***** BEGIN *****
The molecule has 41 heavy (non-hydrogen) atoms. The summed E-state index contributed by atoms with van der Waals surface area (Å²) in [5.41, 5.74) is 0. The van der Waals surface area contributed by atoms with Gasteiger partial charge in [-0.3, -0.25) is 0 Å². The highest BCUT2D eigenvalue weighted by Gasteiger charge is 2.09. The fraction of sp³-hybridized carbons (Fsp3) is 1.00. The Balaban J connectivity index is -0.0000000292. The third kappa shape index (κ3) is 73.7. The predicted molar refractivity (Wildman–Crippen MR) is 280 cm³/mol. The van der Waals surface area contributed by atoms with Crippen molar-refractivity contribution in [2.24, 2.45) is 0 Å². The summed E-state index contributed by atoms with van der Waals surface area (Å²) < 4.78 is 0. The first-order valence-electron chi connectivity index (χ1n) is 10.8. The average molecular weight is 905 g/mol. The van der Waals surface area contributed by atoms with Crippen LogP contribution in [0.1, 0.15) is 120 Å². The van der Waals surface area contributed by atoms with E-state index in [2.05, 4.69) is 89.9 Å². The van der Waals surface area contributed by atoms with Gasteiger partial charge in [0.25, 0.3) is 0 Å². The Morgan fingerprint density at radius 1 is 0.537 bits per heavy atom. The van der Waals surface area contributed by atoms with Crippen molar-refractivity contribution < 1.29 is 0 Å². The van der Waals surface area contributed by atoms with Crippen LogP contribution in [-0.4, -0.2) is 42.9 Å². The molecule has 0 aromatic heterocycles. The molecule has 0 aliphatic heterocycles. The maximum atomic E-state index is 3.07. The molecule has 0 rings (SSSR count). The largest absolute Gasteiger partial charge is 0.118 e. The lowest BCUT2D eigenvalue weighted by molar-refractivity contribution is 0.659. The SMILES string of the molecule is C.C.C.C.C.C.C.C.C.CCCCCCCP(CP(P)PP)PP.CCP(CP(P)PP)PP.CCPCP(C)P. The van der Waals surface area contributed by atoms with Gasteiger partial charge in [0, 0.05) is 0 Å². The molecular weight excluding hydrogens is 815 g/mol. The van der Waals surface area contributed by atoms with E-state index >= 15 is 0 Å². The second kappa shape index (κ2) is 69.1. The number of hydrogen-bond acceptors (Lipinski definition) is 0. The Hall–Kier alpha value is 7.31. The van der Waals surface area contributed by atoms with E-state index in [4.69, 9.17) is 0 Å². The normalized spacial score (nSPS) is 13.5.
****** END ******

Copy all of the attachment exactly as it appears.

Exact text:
The molecule has 41 heavy (non-hydrogen) atoms. The summed E-state index contributed by atoms with van der Waals surface area (Å²) in [5.41, 5.74) is 0. The van der Waals surface area contributed by atoms with Gasteiger partial charge in [-0.3, -0.25) is 0 Å². The highest BCUT2D eigenvalue weighted by Gasteiger charge is 2.09. The fraction of sp³-hybridized carbons (Fsp3) is 1.00. The Balaban J connectivity index is -0.0000000292. The third kappa shape index (κ3) is 73.7. The predicted molar refractivity (Wildman–Crippen MR) is 280 cm³/mol. The van der Waals surface area contributed by atoms with Crippen molar-refractivity contribution in [2.24, 2.45) is 0 Å². The summed E-state index contributed by atoms with van der Waals surface area (Å²) < 4.78 is 0. The first-order valence-electron chi connectivity index (χ1n) is 10.8. The average molecular weight is 905 g/mol. The van der Waals surface area contributed by atoms with Crippen LogP contribution in [0.1, 0.15) is 120 Å². The van der Waals surface area contributed by atoms with E-state index in [2.05, 4.69) is 89.9 Å². The van der Waals surface area contributed by atoms with Gasteiger partial charge in [0.25, 0.3) is 0 Å². The Morgan fingerprint density at radius 1 is 0.537 bits per heavy atom. The van der Waals surface area contributed by atoms with Crippen molar-refractivity contribution < 1.29 is 0 Å². The van der Waals surface area contributed by atoms with Crippen LogP contribution in [-0.4, -0.2) is 42.9 Å². The molecule has 0 aromatic heterocycles. The molecule has 0 aliphatic heterocycles. The maximum atomic E-state index is 3.07. The molecule has 0 rings (SSSR count). The largest absolute Gasteiger partial charge is 0.118 e. The lowest BCUT2D eigenvalue weighted by molar-refractivity contribution is 0.659. The SMILES string of the molecule is C.C.C.C.C.C.C.C.C.CCCCCCCP(CP(P)PP)PP.CCP(CP(P)PP)PP.CCPCP(C)P. The van der Waals surface area contributed by atoms with Gasteiger partial charge in [0, 0.05) is 0 Å². The molecular weight excluding hydrogens is 815 g/mol. The van der Waals surface area contributed by atoms with E-state index >= 15 is 0 Å². The second kappa shape index (κ2) is 69.1. The number of hydrogen-bond acceptors (Lipinski definition) is 0. The Hall–Kier alpha value is 7.31. The van der Waals surface area contributed by atoms with E-state index in [4.69, 9.17) is 0 Å². The normalized spacial score (nSPS) is 13.5.